The government has issued new Treasury Bills (TBs) into the market to finance its activities although it insists that the move was just to test the market.
It is also currently involved in negotiations with market players with a view to roll over TBs worth $2.2bn maturing this year due to limited financial resources.
Treasury permanent secretary George Guvamatanga told Business Times that the government was “testing the market”.
“Our strategy is guided by funding requirements,” Guvamatanga said. “If there are funding gaps, we will handle it. We have issued $20m new TBs just to test the market.”
This comes after money supply for December 2018, increased by over $200 million or 2.24% to $10 bn from $9.79 bn in November of the same year.
The issuance of the new TBs also comes after Finance Minister Prof Mthuli Ncube announced that the government would limit the issuance of TBs to ensure macro-economic stability because the commercial paper had become the major source of economic vulnerabilities showing through the increase in money supply. Discontinuing the issuance of TBs, Ncube said, would save taxpayers money.
In stable economies, TBs are considered to be one of the safest and go-to investment destinations because they are generally considered risk free and liquid, due to their backing by governments.
Well-placed sources at the Ministry of Finance and Economic Development who preferred anonymity told Business Times that the government was in negotiations to lengthen the tenure of over $2.2bn TB stock that matures this year.
Of the total $9 bn deposits reported in March, $3bn were in TBs, according to Guvamatanga.
“The process to restructure or rollover the TBs that mature this year has begun and new tenures are being put in place,” one source at the Ministry of Finance and Economic Development told Business Times.
Guvamatanga confirmed that the government was engaging the market.
He, however, said the government had paid $414m for TBs that had matured.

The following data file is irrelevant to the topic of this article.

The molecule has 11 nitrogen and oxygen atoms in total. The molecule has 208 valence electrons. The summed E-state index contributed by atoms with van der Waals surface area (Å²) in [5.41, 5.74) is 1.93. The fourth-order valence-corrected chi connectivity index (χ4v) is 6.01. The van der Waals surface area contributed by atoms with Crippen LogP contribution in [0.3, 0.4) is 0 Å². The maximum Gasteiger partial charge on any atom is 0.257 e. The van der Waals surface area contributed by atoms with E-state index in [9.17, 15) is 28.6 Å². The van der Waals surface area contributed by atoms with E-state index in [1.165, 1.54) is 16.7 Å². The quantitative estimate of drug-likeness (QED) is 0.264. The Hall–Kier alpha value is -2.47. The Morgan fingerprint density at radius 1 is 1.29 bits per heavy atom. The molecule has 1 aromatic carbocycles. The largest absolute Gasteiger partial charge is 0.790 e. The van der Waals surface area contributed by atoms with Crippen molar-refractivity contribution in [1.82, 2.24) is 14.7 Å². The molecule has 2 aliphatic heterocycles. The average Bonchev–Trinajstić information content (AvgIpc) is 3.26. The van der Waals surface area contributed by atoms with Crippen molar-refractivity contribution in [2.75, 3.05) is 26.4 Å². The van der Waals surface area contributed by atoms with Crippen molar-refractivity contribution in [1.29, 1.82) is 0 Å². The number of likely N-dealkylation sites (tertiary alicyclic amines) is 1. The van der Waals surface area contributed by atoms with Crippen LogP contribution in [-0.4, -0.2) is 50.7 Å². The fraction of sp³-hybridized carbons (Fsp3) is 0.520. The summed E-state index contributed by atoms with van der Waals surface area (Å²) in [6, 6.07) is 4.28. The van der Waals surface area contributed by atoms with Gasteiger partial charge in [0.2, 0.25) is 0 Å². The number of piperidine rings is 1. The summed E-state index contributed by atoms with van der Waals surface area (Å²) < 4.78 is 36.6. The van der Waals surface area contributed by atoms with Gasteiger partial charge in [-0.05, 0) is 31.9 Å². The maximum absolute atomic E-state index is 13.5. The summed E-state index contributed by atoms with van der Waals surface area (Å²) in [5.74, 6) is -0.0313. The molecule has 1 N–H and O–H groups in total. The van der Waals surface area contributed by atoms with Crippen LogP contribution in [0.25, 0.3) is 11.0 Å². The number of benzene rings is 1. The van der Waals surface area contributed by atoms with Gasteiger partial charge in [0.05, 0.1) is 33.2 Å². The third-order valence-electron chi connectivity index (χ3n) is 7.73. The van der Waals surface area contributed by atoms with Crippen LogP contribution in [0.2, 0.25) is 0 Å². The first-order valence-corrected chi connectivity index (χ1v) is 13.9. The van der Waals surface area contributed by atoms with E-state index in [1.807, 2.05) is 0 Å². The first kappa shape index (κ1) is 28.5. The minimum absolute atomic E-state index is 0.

“Our books are balancing,” Guvamatanga said. “In the last quarter, we paid off $414 million.”
Recently, Finance Minister Ncube also hinted that the government could not make payments on maturing securities to investors, instead the government would “engage market players” to restructure the tenure of TBs.
Ncube said the restructuring was meant to control money supply growth, inflation, and both the fiscal and current account deficits.
Over the past few years, local banks have scrambled for government securities and were leveraging on TBs as a way of income generation as well as increasing its revenue streams, despite fears in the market that the government may default on maturity.
Between 2012 and 2016, the government issued TBs worth $2.1bn. The uptake rose sharply to about $7.6bn last year.
Banks were the biggest takers, piling billions of dollars onto their books in TBs to meet regulations that compel them to have about 30% of their assets in liquid assets. In June last year, a total of $4bn TBs were taken up by the country’s financial institutions.
CBZ Holdings, the country’s biggest financial institution by deposits and assets, accounted for the bulk of the TBs, which is classified as a liquid asset.
ZAMCO has bought NPLs worth $1bn, a move which reduced their impairment by banks. However, the impairment may re-materialise due to the TBs rollover by the government.
“This is forced rollover, effectively meaning the government has defaulted, something which also changes the (TBs) yield curve and the risk profile,” one banker who refused to be named told Business Times this week.
“This has caused some panic in the market because our markets work on perception and confidence,” the banker said. “This means banks have been exposed and will force us to invest depositors’ funds into non-core assets, which I think will be inflationary.”
Another banker said: “This is forced rollover, meaning that we cannot take our principal amount together with interest or take the interest only and extend the principal. This has exposed us.”
Others raised disquiet on the rate and currency to be paid when the government eventually pays.
“When we invested in TBs, we were told that when they mature we would get our money at 1:1. Now the rate has gone up to1:3,” said investment analyst Nicolette Abrahams. “We don’t know now which rate will be used to pay us when the government decides to pay for the already matured TBs. We are also not sure if we are going to be paid in United States dollars or RTGS dollars.”
Responding to Abrahams’ concerns, Nebsen Mupunga, the RBZ deputy director for economic research, said: “Deposits are in RTGS. What happens on the liability side should happen on the asset side. Those TBs will be remunerated in RTGS at 1:1.”